Other Grant: “What do you mean, Grant?”
Another Grant: “Well, for me, I’ve gotten to have so much quality time with my family! Whether it be games, movies, reading together, or going on walks, we’ve been able to connect in so many ways we wouldn’t otherwise have been able to! With all the extra time on my hands, I’ve been able to dive deep into the Bible! Reading God’s word is the best way to be encouraged during tough times, and with the quarantine, I’ve had so much extra time to do it! You see, there are always ways you can flip the negative and turn it into a positive! As far as being lonely, and worried about the future, God promised to always be with us, especially through the hard times. He will guide us through. We may not know the future, but he sure does, and He will take care of us.”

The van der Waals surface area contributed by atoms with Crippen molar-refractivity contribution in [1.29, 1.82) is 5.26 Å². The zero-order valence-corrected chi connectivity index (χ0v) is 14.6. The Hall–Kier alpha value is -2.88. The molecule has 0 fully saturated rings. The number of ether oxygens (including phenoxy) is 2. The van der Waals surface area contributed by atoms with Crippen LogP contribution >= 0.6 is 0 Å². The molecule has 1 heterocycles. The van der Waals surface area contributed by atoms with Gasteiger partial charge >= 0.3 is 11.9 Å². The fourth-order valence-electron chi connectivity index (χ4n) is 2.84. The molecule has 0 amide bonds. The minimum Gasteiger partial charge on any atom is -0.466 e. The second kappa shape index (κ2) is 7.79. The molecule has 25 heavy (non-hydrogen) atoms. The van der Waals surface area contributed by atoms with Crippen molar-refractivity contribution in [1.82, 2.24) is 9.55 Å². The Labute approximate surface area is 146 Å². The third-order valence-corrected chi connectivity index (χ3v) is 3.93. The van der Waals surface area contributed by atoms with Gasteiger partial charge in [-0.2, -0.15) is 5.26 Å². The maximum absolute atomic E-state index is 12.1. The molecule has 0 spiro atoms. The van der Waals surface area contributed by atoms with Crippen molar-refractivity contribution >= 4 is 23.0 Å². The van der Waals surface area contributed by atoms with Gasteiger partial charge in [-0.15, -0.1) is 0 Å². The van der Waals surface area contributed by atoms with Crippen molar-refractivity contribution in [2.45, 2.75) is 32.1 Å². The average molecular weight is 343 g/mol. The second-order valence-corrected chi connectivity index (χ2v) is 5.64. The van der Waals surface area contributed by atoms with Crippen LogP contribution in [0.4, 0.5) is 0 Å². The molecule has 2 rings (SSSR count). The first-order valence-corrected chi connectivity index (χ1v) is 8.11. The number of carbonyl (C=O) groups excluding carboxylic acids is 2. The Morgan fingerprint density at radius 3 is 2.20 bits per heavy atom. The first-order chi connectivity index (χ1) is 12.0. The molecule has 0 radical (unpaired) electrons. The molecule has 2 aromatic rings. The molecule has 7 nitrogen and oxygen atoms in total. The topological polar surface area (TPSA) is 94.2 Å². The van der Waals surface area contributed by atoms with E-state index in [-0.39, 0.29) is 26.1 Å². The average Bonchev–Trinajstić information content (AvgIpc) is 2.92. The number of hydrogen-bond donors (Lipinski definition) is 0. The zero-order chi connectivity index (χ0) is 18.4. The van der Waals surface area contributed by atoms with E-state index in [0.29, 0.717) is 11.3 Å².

Grant: “Wow. That was so inspiring, Grant.”
Other Grant: “I know! I already feel better, thank you!”
Another Grant: “You’re welcome, guys!”
Grant: “Well, with those profound words from Grant, I think it’s time to say goodbye. But before we sign off, I’d like to share this Bible verse with you: God says to us, ‘And surely I am with you always, to the very end of the age.’ Matthew 28:20. Thank you all for joining me, and goodbye!”
(P.S for everyone wondering, no I haven’t gone crazy.)
(P.P.S at least not yet.)
Grant Velbis, Senior, Guest Contributor
Sheltering in place far from home